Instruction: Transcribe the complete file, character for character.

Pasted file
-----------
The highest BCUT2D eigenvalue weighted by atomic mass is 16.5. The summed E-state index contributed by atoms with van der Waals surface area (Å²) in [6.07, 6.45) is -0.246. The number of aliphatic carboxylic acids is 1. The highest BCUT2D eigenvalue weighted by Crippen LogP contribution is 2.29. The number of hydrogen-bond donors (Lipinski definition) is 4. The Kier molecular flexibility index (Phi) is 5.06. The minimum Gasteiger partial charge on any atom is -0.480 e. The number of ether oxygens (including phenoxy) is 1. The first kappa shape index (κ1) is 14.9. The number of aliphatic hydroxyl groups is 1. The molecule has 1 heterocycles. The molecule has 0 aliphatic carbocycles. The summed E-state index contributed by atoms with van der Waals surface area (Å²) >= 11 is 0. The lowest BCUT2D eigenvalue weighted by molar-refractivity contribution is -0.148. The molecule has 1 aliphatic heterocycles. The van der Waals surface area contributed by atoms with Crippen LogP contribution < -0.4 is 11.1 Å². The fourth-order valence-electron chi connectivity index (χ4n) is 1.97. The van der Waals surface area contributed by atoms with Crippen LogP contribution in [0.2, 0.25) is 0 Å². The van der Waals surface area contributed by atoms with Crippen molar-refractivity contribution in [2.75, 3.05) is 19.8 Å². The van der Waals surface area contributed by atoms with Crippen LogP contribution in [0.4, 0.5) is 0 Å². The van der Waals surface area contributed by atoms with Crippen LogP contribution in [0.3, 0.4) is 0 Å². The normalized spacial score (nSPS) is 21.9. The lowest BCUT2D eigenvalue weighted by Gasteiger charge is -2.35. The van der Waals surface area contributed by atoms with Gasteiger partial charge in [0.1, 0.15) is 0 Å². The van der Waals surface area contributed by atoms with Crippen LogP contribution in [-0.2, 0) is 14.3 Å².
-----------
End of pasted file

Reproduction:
The highest BCUT2D eigenvalue weighted by atomic mass is 16.5. The summed E-state index contributed by atoms with van der Waals surface area (Å²) in [6.07, 6.45) is -0.246. The number of aliphatic carboxylic acids is 1. The highest BCUT2D eigenvalue weighted by Crippen LogP contribution is 2.29. The number of hydrogen-bond donors (Lipinski definition) is 4. The Kier molecular flexibility index (Phi) is 5.06. The minimum Gasteiger partial charge on any atom is -0.480 e. The number of ether oxygens (including phenoxy) is 1. The first kappa shape index (κ1) is 14.9. The number of aliphatic hydroxyl groups is 1. The molecule has 1 heterocycles. The molecule has 0 aliphatic carbocycles. The summed E-state index contributed by atoms with van der Waals surface area (Å²) >= 11 is 0. The lowest BCUT2D eigenvalue weighted by molar-refractivity contribution is -0.148. The molecule has 1 aliphatic heterocycles. The van der Waals surface area contributed by atoms with Crippen LogP contribution < -0.4 is 11.1 Å². The fourth-order valence-electron chi connectivity index (χ4n) is 1.97. The van der Waals surface area contributed by atoms with Crippen LogP contribution in [0.2, 0.25) is 0 Å². The van der Waals surface area contributed by atoms with Crippen molar-refractivity contribution in [2.75, 3.05) is 19.8 Å². The van der Waals surface area contributed by atoms with Crippen LogP contribution in [0.4, 0.5) is 0 Å². The van der Waals surface area contributed by atoms with Crippen LogP contribution in [0.3, 0.4) is 0 Å². The normalized spacial score (nSPS) is 21.9. The lowest BCUT2D eigenvalue weighted by Gasteiger charge is -2.35. The van der Waals surface area contributed by atoms with Gasteiger partial charge in [0.1, 0.15) is 0 Å². The van der Waals surface area contributed by atoms with Crippen LogP contribution in [-0.2, 0) is 14.3 Å².